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Celebrating 200 years: 1870

« 1870 »

William E. Woodruff Jr. and W.D. Blocher, former Confederate artillery commanders, owned the Arkansas Daily Gazette in 1870 when the 15th Amendment became law. It prohibits the nation or any state from denying or limiting the right of citizens to vote “on account of race, color or previous condition of servitude.”

Republicans and black residents of Little Rock planned to party all day April 16. A small rift had opened among Republicans, with Gov. Powell Clayton on one side and the bellowing Joseph Brooks on the other. As head of the Election Commission in 1868, Brooks had squired Clayton into office, and what did he get? Not a seat in Congress.

The Gazette, a Democrat newspaper and hostile to Clayton, greeted the day with mild snark. “Our people,” the editor wrote, had no reason to dissent from “their” joy, and “they” were wonderfully unselfish to rejoice in the good fortune of “their colored brethren in the north,” who didn’t already enjoy the “privileges” black men in Arkansas had grown used to under the 1868 state charter. Meanwhile, ex-Confederates who had taken the oath of allegiance were disenfranchised.

The next day — Easter, April 17 — Page 4 of the Gazette described an “inconsiderable and unenthusiastic” affair with only 1,000 during the day and 300 at night. Snow fell. The reporter had to borrow a glove.

Clayton spoke for 15 minutes, praising the triumph of Right and Justice over Prejudice and Oppression, and exhorting the crowd to remember “what it cost the government to gain your freedom.”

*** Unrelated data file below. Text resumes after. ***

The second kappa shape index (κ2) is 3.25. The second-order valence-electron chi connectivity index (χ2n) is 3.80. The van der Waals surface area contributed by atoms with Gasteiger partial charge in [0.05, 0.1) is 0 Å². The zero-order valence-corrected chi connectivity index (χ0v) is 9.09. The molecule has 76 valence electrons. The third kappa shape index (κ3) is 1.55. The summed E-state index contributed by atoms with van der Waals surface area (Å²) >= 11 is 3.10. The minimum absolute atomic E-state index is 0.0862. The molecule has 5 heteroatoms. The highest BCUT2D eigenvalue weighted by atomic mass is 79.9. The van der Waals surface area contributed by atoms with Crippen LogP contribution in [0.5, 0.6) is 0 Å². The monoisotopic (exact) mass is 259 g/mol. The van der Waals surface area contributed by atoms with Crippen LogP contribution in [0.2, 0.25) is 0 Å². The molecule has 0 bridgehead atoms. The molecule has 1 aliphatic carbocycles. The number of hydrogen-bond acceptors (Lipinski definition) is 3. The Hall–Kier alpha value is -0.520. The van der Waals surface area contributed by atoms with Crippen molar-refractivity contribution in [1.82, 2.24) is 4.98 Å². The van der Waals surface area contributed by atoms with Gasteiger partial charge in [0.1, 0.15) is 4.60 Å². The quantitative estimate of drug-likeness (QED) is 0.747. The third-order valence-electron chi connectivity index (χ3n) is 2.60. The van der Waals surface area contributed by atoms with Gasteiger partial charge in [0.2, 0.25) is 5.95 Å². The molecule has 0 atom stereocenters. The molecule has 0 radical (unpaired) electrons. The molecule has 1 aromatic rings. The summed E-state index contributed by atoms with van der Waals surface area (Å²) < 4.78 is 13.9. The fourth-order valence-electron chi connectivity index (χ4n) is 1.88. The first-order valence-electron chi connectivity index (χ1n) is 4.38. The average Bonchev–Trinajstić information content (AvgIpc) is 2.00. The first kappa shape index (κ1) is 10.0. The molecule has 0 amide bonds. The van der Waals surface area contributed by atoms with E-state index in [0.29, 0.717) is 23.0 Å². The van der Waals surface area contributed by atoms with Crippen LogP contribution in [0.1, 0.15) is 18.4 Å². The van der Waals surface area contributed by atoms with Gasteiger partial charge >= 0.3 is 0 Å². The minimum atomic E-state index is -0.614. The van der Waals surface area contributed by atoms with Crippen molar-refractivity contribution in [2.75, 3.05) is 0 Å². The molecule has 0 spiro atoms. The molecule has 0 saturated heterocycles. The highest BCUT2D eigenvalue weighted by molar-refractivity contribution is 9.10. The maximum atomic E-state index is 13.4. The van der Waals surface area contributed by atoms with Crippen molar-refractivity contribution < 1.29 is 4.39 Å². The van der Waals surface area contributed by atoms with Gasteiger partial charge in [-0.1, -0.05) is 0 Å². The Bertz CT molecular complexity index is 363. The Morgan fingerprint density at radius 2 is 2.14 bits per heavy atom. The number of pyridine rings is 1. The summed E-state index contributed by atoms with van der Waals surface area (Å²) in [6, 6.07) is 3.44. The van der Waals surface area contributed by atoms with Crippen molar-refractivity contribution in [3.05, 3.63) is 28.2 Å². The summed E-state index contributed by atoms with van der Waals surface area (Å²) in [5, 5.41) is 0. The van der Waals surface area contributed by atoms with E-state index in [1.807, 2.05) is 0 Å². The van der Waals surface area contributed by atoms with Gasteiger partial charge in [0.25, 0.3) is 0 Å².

W.H. Gray of Phillips County, a black delegate to the 1868 constitutional convention, was so filled with joy he “couldn’t give utterance to his feelings” and so spoke about them at length. While he was rejoicing that the heroic band of old abolitionists could now meet to stop meeting, the speakers platform collapsed under its 20 or 30 dignitaries.

Gray climbed onto a table and went on. The weather worsened.

Next, the crowd adjourned to City Hall to listen to Brooks, who taunted the reporter from the dais and was rewarded with three times more ink than any of the next four speakers.

The reporter speculated that the supper at City Hall was lightly attended because “the faithful watchdogs in possession of the treasury” expected black people to bring food from home. He ended with this: “We are requested to state by numerous colored men, that not a single city official took part in the celebration, either in the day time or in the procession at night, and that they will take occasion to remember them when another election comes off.”

— Celia Storey

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